2021 ICD-10-CM Code M1A.45

Other secondary chronic gout, hip

Version 2021
Non-Billable Code

Not Valid for Submission

M1A.45 is a "header" nonspecific and non-billable diagnosis code code, consider using a code with a higher level of specificity for a diagnosis of other secondary chronic gout, hip. The code is NOT valid for the year 2021 for the submission of HIPAA-covered transactions. Category or Header define the heading of a category of codes that may be further subdivided by the use of 4th, 5th, 6th or 7th characters.

ICD-10:M1A.45
Short Description:Other secondary chronic gout, hip
Long Description:Other secondary chronic gout, hip

Code Classification

Specific Coding for Other secondary chronic gout, hip

Header codes like M1A.45 require more digits to indicate the appropriate level of specificity. Consider using any of the following ICD-10 codes with a higher level of specificity when coding for other secondary chronic gout, hip:

  • M1A.451 - Other secondary chronic gout, right hip
  • M1A.4510 - Other secondary chronic gout, right hip, without tophus (tophi)
  • M1A.4511 - Other secondary chronic gout, right hip, with tophus (tophi)
  • M1A.452 - Other secondary chronic gout, left hip
  • M1A.4520 - Other secondary chronic gout, left hip, without tophus (tophi)
  • M1A.4521 - Other secondary chronic gout, left hip, with tophus (tophi)
  • M1A.459 - Other secondary chronic gout, unspecified hip
  • M1A.4590 - Other secondary chronic gout, unspecified hip, without tophus (tophi)
  • M1A.4591 - Other secondary chronic gout, unspecified hip, with tophus (tophi)

Index to Diseases and Injuries

The Index to Diseases and Injuries is an alphabetical listing of medical terms, with each term mapped to one or more ICD-10 code(s). The following references for the code M1A.45 are found in the index:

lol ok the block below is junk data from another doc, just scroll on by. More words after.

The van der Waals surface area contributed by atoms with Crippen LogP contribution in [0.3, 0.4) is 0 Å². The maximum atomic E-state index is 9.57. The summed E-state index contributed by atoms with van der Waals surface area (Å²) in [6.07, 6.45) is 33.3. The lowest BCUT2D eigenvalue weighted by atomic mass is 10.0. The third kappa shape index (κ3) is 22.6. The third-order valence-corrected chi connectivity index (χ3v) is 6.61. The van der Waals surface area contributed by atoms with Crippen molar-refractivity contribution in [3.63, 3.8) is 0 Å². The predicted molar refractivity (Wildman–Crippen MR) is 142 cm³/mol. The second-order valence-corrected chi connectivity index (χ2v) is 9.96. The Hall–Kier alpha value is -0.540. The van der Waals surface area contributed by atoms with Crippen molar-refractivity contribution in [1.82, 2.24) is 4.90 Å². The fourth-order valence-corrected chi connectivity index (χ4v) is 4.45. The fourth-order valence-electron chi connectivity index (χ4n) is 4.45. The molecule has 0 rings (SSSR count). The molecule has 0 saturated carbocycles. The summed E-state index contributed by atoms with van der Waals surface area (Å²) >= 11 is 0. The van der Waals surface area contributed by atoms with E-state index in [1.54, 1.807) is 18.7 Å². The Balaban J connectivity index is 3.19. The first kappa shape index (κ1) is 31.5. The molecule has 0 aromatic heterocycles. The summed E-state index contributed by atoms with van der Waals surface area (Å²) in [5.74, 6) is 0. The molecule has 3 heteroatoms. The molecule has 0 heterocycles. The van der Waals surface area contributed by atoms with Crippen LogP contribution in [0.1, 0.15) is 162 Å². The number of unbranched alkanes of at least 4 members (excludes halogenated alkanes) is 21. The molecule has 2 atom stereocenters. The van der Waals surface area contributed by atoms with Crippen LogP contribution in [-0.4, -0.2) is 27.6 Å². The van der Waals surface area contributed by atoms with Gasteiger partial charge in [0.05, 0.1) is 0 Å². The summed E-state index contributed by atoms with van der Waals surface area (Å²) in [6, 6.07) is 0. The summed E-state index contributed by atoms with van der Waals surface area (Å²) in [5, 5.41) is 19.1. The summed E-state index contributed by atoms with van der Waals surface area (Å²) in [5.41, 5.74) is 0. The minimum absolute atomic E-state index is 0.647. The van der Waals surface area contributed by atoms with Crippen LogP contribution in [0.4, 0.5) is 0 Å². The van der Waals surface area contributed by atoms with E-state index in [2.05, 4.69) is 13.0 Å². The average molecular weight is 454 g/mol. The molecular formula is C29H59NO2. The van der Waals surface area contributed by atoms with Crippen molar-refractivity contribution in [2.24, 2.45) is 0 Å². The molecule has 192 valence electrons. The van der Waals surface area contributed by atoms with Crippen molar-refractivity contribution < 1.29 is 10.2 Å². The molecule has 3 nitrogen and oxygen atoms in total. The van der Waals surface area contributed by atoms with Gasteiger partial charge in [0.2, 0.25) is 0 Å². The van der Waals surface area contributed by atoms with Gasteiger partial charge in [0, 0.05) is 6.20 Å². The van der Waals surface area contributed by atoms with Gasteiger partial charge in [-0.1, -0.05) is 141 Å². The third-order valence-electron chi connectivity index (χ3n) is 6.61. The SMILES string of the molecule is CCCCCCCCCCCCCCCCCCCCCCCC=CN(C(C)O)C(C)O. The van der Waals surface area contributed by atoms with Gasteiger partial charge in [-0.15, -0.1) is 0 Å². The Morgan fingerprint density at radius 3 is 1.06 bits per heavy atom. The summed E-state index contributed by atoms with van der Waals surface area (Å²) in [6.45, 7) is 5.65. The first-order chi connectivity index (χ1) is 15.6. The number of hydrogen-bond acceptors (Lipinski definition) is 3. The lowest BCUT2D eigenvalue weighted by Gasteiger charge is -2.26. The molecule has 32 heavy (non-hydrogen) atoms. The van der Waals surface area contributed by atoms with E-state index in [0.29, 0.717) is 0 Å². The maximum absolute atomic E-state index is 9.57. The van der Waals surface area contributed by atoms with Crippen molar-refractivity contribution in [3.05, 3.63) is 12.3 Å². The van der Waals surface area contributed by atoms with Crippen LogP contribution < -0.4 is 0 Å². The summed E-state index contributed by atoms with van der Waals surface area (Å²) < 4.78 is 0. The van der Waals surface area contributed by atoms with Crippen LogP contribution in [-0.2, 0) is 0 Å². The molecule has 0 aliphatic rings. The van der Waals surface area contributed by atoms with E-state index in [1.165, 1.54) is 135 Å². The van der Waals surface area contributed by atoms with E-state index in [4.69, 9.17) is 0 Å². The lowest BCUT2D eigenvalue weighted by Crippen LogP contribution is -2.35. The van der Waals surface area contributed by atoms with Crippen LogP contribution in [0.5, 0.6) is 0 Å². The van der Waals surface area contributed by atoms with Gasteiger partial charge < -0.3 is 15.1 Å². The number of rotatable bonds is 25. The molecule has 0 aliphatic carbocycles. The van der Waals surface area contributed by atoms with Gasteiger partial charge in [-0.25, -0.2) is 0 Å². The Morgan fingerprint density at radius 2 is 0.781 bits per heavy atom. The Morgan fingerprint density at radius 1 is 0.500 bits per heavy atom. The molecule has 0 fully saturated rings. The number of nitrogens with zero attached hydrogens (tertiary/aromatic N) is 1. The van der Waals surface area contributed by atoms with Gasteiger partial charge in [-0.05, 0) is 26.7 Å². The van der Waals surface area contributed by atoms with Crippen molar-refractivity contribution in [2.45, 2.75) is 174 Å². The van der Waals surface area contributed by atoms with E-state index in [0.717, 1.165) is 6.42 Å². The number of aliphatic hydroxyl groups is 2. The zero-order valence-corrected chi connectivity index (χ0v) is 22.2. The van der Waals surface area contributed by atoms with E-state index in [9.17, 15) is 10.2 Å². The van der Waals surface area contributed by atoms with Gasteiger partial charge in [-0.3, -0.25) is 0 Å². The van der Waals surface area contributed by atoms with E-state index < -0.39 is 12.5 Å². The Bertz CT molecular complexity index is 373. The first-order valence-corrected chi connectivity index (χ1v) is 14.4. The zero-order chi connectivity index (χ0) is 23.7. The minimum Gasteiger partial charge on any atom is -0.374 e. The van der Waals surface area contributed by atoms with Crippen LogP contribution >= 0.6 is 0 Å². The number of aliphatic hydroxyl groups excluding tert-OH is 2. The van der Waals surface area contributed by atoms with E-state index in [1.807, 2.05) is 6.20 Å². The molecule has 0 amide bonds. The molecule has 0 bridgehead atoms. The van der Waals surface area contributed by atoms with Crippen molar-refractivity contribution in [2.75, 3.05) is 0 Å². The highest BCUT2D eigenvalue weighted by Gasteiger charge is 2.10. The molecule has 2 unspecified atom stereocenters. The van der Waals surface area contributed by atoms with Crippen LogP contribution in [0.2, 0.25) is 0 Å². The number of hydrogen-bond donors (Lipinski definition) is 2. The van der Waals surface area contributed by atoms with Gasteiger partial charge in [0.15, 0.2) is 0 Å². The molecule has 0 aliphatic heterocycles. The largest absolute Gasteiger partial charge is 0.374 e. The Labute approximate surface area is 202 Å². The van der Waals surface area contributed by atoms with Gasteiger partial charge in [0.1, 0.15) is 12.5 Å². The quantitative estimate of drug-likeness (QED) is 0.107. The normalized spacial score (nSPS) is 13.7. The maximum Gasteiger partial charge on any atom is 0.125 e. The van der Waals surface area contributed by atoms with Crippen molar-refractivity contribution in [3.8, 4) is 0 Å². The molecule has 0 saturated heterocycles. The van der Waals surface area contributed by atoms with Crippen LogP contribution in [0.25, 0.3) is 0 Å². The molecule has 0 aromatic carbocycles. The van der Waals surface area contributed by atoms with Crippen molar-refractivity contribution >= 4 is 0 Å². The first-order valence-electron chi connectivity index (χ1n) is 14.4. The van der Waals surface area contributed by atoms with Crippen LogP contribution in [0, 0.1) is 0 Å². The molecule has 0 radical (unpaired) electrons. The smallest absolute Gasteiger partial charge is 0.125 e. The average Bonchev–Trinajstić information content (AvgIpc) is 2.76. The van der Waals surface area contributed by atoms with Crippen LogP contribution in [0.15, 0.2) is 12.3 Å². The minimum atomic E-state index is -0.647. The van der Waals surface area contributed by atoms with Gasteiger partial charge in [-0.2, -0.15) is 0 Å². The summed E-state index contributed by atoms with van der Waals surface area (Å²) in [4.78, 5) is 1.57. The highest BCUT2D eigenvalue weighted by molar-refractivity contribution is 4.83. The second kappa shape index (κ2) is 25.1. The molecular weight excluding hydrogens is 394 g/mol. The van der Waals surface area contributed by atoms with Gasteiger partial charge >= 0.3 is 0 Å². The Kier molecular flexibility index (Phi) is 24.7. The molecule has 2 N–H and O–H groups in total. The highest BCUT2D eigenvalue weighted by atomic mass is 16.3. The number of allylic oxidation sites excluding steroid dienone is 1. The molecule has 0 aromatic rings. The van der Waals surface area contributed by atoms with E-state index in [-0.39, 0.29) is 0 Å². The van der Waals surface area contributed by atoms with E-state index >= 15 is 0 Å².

Information for Patients


Gout

Also called: Gouty arthritis

Gout is a common, painful form of arthritis. It causes swollen, red, hot and stiff joints.

Gout happens when uric acid builds up in your body. Uric acid comes from the breakdown of substances called purines. Purines are in your body's tissues and in foods, such as liver, dried beans and peas, and anchovies. Normally, uric acid dissolves in the blood. It passes through the kidneys and out of the body in urine. But sometimes uric acid can build up and form needle-like crystals. When they form in your joints, it is very painful. The crystals can also cause kidney stones.

Often, gout first attacks your big toe. It can also attack ankles, heels, knees, wrists, fingers, and elbows. At first, gout attacks usually get better in days. Eventually, attacks last longer and happen more often.

You are more likely to get gout if you

Gout can be hard to diagnose. Your doctor may take a sample of fluid from an inflamed joint to look for crystals. You can treat gout with medicines.

Pseudogout has similar symptoms and is sometimes confused with gout. However, it is caused by calcium phosphate, not uric acid.

NIH: National Institute of Arthritis and Musculoskeletal and Skin Diseases


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Code History

  • FY 2021 - No Change, effective from 10/1/2020 through 9/30/2021
  • FY 2020 - No Change, effective from 10/1/2019 through 9/30/2020
  • FY 2019 - No Change, effective from 10/1/2018 through 9/30/2019
  • FY 2018 - No Change, effective from 10/1/2017 through 9/30/2018
  • FY 2017 - No Change, effective from 10/1/2016 through 9/30/2017
  • FY 2016 - New Code, effective from 10/1/2015 through 9/30/2016 (First year ICD-10-CM implemented into the HIPAA code set)